OECD publishes study on Irish education

The OECD has published its ‘Education at a Glance’ study
The proportion of young people in Ireland who are unemployed and not engaged in any training or education programme is higher than other developed countries, according to a study published by the OECD.

This year’s ‘Education at a Glance’ report found that 22% of Irish young people are in this category, compared to an EU and OECD average of 15%.

In its latest report comparing education systems and outcomes the OECD has found that young people here are far more likely to complete second level education.

Two years ago, 93% of Irish teenagers were expected to complete secondary school, compared to an average OECD rate of 84%.

However despite high rates of educational achievement here the OECD says Ireland’s general unemployment rates remain higher than average compared to other member states.

On spending, the latest data finds that Ireland has the third greatest annual expenditure per student compared to all other OECD countries.

This figure excludes money spent on research and development.

The only countries with greater expenditure are Canada and the US.

When taken as a proportion of overall spending however, the study finds that Ireland’s expenditure, at 6.2% of GDP places it in 18th place out of 37 OECD counties.

That’s slightly above average but far below the proportions spent in Scandinavian countries.

In the classroom, this study finds that Ireland’s pupil teacher ratio is worse than the OECD and EU average.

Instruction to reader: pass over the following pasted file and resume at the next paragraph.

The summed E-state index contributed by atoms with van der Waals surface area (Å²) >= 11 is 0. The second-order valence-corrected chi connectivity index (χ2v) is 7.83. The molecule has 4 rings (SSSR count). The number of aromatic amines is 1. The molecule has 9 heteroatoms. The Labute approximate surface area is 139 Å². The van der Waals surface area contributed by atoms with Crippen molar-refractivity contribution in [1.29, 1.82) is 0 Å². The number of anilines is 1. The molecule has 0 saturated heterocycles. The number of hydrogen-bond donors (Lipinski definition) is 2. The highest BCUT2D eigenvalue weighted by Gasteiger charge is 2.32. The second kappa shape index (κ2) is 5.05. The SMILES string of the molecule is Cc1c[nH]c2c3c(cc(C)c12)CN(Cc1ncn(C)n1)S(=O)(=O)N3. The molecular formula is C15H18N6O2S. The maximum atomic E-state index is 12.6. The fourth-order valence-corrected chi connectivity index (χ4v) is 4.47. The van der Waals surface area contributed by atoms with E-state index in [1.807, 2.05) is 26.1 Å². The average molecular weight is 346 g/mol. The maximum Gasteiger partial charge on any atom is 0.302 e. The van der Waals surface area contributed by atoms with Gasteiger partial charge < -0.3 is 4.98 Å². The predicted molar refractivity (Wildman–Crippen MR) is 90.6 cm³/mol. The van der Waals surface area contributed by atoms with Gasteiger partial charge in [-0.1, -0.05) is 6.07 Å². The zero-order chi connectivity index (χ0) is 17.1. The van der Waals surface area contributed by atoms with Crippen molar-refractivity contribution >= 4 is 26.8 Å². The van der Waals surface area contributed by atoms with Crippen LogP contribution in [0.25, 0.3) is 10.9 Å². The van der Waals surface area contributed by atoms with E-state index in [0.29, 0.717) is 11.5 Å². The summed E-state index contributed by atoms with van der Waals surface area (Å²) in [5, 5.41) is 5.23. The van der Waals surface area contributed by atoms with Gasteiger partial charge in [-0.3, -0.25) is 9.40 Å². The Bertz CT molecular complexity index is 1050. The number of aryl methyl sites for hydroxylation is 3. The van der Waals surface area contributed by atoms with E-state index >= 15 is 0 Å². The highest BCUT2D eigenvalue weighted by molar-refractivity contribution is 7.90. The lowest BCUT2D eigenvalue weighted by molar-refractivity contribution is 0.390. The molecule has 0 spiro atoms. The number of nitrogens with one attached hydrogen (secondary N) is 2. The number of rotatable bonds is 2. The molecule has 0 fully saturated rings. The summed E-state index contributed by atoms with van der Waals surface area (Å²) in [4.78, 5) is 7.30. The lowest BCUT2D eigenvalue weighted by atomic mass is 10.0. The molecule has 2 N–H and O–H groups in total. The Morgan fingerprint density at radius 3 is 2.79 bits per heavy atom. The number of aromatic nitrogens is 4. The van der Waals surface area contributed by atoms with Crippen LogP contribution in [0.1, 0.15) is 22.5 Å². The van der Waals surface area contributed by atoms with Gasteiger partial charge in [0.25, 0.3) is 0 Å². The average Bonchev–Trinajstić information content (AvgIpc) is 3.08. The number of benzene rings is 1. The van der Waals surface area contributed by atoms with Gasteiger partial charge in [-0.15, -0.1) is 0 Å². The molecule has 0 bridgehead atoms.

At second-level Ireland has one teacher for every 15 students. That compares to an EU average of one teacher for every 12 students. In Primary education there are 16 pupils here for every teacher. The EU average is 14 pupils per teacher.

The study finds that Irish teachers engage in more teaching time than average, at 915 hours per year at Primary level here compared to an average of 761 hours annually across EU states.

The figure at second level is also considerably higher than the average.

The study finds that teachers here are well paid by OECD and EU standards. Salaries here are higher at all levels compared to the average across other countries.

Leaving Cert offers us lessons in economics

By Brian Lucey

With the Leaving Cert results out, and students awaiting CAO offers, we might wish to consider again some of the problems of the second-level system, and in particular how basic economic principles can help us towards a solution.

We have a well-educated population. The OECD education statistics tell us that 37.7% of the population have tertiary education, compared with 31% for the OECD on average.

For secondary education, this is reversed, with Ireland at 35%, but rising consistently vs the OECD average of 44%. We have, in effect, a two-tier labour market — a younger population with a higher education attainment than an older. This is clear if we look at the age cohorts — educational attainment drops as we move into older age cohorts and we drop behind the average.

However, the high level of educational skills should not be taken for granted. Looking at the data, we see that in 2010, we reached a peak. The percentage dropped in 2011. With a three-year lag, that gets us to the Leaving Cert of 2008, and a two-three year lag back from the Leaving Cert class of 2008 gets us to the height of the bubble.

Looking at these 2003 and 2004 school-entry cohorts, we see a drop in the percentage of male students sitting even the Junior Cert. This is the first economics lesson — students can be incentivised to leave school and forgo long-term benefits for the sake of short-term cash. We have bonus points for Leaving Cert subjects — how about bonus cash for school completion for some cohorts?